Black Hills by Nora Roberts
Cooper Sullivan is a resentful 11-year-old who has been sent to South Dakota to stay with his grandparents rather than staying in New York City for the summer with his friends. He’d rather show off his new Game Boy with the Tetris game that wasn’t available in the United States yet. Instead he’s stuck here in some stupid place with some stupid old people – they’re at least 50 – while his parents go to Italy to patch up their marriage. He is forced to go with his grandparents to the Chase family beef ranch where he meets 9-year-old Lil. He’d much rather be at baseball camp than hanging out with some dumb girl… Soon, though, Coop learns Lil, his grandparents, and South Dakota aren’t bad. Over the years Lil becomes his best friend.
Lil Chase knows where she is going in life. At nine she planned to be the first professional female baseball player in the U.S. But before she ends high school she knows she is going into animal protection and conservation. She has started working on her father to turn part of the ranch into an animal refuge. As Coop returns most summers from New York City, they become best friends. He is also the first man Lil falls in love with.
Coop doesn’t know where he is going in his life. Eventually he leaves Lil behind and makes a life in New York City. He becomes a policeman, then a private detective and learns where he belongs. Now, 20 years after his first visit, he returns to South Dakota, this time to take over his grandfather’s horse ranch and stay. He also knows he now has to face his feelings for Lil because she is engaged to someone else.
The Chase Animal Refuge is a big success. Lil has her share of detractors. She certainly doesn’t expect someone to hate her so much as to kill a caged cougar she wants to release back to the wild. She soon learns the hunter wants more. He’s hunting her. Fortunately Coop’s cop instincts kick in. He and the local sheriff want to catch this killer – one they believe has killed other women in the wild. And Coop will protect Lil – even if it means staying at her place until the killer is caught and stopped.
Black Hills has an excellent start. I was immediately pulled in by the resentful, sullen boy whose parents don’t want him around. Nora Roberts captures his feelings so well and the reader has to empathize with him. But after that, Coop’s character falls into the background. He is the romantic interest, of course, so his character is in the forefront of the whole book. But his presence fades away somewhat. Instead the book focuses on Lil and the serial killer.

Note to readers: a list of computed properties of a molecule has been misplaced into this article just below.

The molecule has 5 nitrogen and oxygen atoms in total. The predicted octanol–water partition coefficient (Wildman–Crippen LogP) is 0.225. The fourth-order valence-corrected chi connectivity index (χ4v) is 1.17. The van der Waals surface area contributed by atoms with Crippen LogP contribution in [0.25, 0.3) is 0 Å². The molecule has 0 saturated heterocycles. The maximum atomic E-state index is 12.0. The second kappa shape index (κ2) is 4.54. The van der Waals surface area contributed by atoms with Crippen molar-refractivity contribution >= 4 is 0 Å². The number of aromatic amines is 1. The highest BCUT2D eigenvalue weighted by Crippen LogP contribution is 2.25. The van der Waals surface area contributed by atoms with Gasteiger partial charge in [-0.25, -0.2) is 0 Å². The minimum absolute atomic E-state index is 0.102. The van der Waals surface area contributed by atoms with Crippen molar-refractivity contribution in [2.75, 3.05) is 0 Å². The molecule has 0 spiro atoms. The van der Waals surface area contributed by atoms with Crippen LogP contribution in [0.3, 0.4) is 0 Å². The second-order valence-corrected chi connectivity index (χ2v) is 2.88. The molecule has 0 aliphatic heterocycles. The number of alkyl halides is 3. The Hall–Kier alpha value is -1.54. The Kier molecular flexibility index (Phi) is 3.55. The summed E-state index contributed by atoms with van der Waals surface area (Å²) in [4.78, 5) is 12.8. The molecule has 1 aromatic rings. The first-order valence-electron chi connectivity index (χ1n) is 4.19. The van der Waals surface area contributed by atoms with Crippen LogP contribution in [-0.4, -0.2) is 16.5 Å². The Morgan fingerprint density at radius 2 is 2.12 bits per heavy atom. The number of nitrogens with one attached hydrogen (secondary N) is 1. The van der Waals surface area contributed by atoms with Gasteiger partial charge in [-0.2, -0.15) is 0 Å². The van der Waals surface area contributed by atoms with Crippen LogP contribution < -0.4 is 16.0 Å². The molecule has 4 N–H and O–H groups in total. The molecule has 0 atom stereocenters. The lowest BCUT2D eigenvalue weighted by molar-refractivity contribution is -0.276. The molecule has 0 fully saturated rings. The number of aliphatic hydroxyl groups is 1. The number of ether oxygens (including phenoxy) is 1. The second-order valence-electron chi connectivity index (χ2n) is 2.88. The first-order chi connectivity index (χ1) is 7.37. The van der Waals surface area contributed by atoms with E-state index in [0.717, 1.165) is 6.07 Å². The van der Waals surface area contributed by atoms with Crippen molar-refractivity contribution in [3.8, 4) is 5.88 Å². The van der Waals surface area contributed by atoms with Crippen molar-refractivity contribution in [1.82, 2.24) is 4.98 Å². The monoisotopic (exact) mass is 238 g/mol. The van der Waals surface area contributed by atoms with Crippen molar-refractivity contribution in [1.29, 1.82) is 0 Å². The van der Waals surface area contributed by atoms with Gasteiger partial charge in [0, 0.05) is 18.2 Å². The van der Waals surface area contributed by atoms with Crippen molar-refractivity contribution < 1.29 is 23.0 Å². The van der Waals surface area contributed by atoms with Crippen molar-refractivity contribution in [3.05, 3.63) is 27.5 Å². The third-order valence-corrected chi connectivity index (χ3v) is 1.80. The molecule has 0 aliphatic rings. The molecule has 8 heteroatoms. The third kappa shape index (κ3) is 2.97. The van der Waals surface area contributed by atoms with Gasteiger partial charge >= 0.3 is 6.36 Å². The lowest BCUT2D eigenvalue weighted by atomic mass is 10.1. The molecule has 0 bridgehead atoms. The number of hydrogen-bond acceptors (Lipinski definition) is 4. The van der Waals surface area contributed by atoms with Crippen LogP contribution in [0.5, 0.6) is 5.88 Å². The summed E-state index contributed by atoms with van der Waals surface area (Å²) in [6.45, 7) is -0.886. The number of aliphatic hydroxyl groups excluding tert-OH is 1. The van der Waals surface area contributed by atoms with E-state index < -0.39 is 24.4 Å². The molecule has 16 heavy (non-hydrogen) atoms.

Lil’s character is strong but rarely stupid. Her emotional tangle over Coop is a problem yet never quite comes alive for the reader. But the mystery takes over and keeps Black Hills from being mediocre. The mystery is edgy. The reader stays in suspense. This is a Nora Roberts romantic suspense, so the reader knows it will all be fine in the end, but… Getting there is the ride and the reader enjoys it.
I also like Tansy, Lil’s best friend, and her side story interest. Tansy is something I haven’t seen much in Roberts’ novels but am glad to see here. She’s also a strong woman. We don’t learn immediately that she’s black. In fact I almost missed it until it became an integral part of the second story line. We need more Tansy’s – and we don’t need to know that she’s black until later in the story. It shouldn’t matter to the reader.
The mystery in Black Hills is excellent. The personal story between Lil and Coop could be stronger. This is romantic suspense to enjoy.
Notice: Non-graphic violence, Strong indecent language, Strong sexual content